Mark Zuckerberg, the co-founder and chief executive of Facebook, likes to say that his web site brings people together, helping to make the world a better place. But Facebook isn’t a utopia, and when it comes up short, Dave Willner tries to clean up, reports the New York Times. Dressed in Facebook’s quasi-official uniform of jeans, a T-shirt and flip-flops, the 26-year-old Mr. Willner hardly looks like a cop on the beat. Yet he and his colleagues on Facebook’s “hate and harassment team” are part of a virtual police squad charged with taking down content that is illegal or violates Facebook’s terms of service. That puts them on the front line of the debate over free speech on the internet. That role came into sharp focus last week as the controversy about WikiLeaks boiled over on the web, with coordinated attacks on major corporate and government sites perceived to be hostile to that group. Facebook took down a page used by WikiLeaks supporters to organize hacking attacks on the sites of such companies, including PayPal and MasterCard; it said the page violated the terms of service, which prohibit material that is hateful, threatening, pornographic or incites violence or illegal acts. But it did not remove WikiLeaks’s own Facebook pages. Facebook’s decision in the WikiLeaks matter illustrates the complexities that the company grapples with, on issues as diverse as that controversy, verbal bullying among teenagers, gay-baiting and religious intolerance. With Facebook’s prominence on the web–its more than 500 million members upload more than one billion pieces of content a day–the site’s role as an arbiter of free speech is likely to become even more pronounced.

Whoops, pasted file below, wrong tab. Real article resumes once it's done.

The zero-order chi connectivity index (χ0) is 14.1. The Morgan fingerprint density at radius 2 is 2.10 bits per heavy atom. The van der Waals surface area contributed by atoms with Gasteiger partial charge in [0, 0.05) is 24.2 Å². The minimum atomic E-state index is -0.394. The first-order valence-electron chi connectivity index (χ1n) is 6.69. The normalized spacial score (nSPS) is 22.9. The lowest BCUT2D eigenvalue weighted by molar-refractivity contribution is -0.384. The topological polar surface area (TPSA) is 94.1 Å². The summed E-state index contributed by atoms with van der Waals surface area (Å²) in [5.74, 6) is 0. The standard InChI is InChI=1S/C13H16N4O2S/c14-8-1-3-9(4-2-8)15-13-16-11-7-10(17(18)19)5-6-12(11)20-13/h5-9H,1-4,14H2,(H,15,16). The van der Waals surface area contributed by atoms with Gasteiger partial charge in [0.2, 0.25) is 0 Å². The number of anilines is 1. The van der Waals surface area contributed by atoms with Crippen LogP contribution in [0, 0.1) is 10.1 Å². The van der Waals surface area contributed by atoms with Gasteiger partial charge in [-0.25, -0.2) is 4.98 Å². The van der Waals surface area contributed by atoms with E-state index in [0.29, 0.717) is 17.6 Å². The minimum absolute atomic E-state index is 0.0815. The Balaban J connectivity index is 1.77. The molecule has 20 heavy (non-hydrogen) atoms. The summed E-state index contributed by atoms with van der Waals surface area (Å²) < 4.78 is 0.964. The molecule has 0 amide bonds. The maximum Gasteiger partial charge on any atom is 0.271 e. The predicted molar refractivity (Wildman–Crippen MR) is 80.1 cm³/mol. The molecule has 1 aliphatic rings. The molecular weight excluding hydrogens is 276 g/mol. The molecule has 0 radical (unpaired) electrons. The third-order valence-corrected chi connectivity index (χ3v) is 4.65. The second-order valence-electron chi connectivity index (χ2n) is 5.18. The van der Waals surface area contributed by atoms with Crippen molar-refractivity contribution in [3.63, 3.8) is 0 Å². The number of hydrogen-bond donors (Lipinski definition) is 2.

“Facebook has more power in determining who can speak and who can be heard around the globe than any Supreme Court justice, any king or any president,” said Jeffrey Rosen, a law professor at George Washington University who has written about free speech on the Internet. “It is important that Facebook is exercising its power carefully and protecting more speech rather than less.”

But Facebook rarely pleases everyone. Any piece of content–a photograph, video, page or even a message between two individuals–could offend somebody. Decisions by the company not to remove material related to Holocaust denial or pages critical of Islam and other religions, for example, have annoyed advocacy groups and prompted some foreign governments to temporarily block the site…

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About the Author:

Meris Stansbury

Meris Stansbury is the Editorial Director for both eSchool News and eCampus News, and was formerly the Managing Editor of eCampus News. Before working at eSchool Media, Meris worked as an assistant editor for The World and I, an online curriculum publication. She graduated from Kenyon College in 2006 with a BA in English, and enjoys spending way too much time either reading or cooking.


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